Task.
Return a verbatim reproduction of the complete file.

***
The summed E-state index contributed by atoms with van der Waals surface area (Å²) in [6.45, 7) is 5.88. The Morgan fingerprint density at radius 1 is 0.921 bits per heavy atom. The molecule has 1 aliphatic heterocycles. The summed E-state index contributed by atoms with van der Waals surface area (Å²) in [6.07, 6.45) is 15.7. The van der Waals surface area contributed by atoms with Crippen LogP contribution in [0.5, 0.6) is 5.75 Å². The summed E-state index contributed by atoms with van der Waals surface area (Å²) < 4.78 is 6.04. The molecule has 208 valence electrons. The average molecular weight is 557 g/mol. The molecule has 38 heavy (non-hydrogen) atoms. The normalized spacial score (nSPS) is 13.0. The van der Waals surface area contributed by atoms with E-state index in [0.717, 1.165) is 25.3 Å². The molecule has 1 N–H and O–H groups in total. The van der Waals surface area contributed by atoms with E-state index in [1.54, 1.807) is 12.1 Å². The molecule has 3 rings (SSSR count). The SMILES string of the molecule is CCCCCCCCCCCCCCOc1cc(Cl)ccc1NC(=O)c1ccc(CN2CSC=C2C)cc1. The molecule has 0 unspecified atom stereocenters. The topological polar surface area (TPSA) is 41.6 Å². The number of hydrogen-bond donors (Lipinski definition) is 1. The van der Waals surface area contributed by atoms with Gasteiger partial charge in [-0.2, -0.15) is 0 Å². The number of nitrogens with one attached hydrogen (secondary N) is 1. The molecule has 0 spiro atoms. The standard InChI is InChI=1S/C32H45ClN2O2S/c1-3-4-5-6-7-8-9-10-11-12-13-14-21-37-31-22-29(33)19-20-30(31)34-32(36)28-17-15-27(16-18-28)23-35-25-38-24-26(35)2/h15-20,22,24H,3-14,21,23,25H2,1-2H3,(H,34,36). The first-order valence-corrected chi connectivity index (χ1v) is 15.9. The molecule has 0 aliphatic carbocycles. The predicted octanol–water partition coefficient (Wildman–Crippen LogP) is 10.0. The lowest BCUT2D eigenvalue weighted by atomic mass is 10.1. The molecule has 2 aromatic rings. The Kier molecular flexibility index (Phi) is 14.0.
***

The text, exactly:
The summed E-state index contributed by atoms with van der Waals surface area (Å²) in [6.45, 7) is 5.88. The Morgan fingerprint density at radius 1 is 0.921 bits per heavy atom. The molecule has 1 aliphatic heterocycles. The summed E-state index contributed by atoms with van der Waals surface area (Å²) in [6.07, 6.45) is 15.7. The van der Waals surface area contributed by atoms with Crippen LogP contribution in [0.5, 0.6) is 5.75 Å². The summed E-state index contributed by atoms with van der Waals surface area (Å²) < 4.78 is 6.04. The molecule has 208 valence electrons. The average molecular weight is 557 g/mol. The molecule has 38 heavy (non-hydrogen) atoms. The normalized spacial score (nSPS) is 13.0. The van der Waals surface area contributed by atoms with E-state index in [0.717, 1.165) is 25.3 Å². The molecule has 1 N–H and O–H groups in total. The van der Waals surface area contributed by atoms with E-state index in [1.54, 1.807) is 12.1 Å². The molecule has 3 rings (SSSR count). The SMILES string of the molecule is CCCCCCCCCCCCCCOc1cc(Cl)ccc1NC(=O)c1ccc(CN2CSC=C2C)cc1. The molecule has 0 unspecified atom stereocenters. The topological polar surface area (TPSA) is 41.6 Å². The number of hydrogen-bond donors (Lipinski definition) is 1. The van der Waals surface area contributed by atoms with Gasteiger partial charge in [-0.2, -0.15) is 0 Å². The number of nitrogens with one attached hydrogen (secondary N) is 1. The molecule has 0 spiro atoms. The standard InChI is InChI=1S/C32H45ClN2O2S/c1-3-4-5-6-7-8-9-10-11-12-13-14-21-37-31-22-29(33)19-20-30(31)34-32(36)28-17-15-27(16-18-28)23-35-25-38-24-26(35)2/h15-20,22,24H,3-14,21,23,25H2,1-2H3,(H,34,36). The first-order valence-corrected chi connectivity index (χ1v) is 15.9. The molecule has 0 aliphatic carbocycles. The predicted octanol–water partition coefficient (Wildman–Crippen LogP) is 10.0. The lowest BCUT2D eigenvalue weighted by atomic mass is 10.1. The molecule has 2 aromatic rings. The Kier molecular flexibility index (Phi) is 14.0.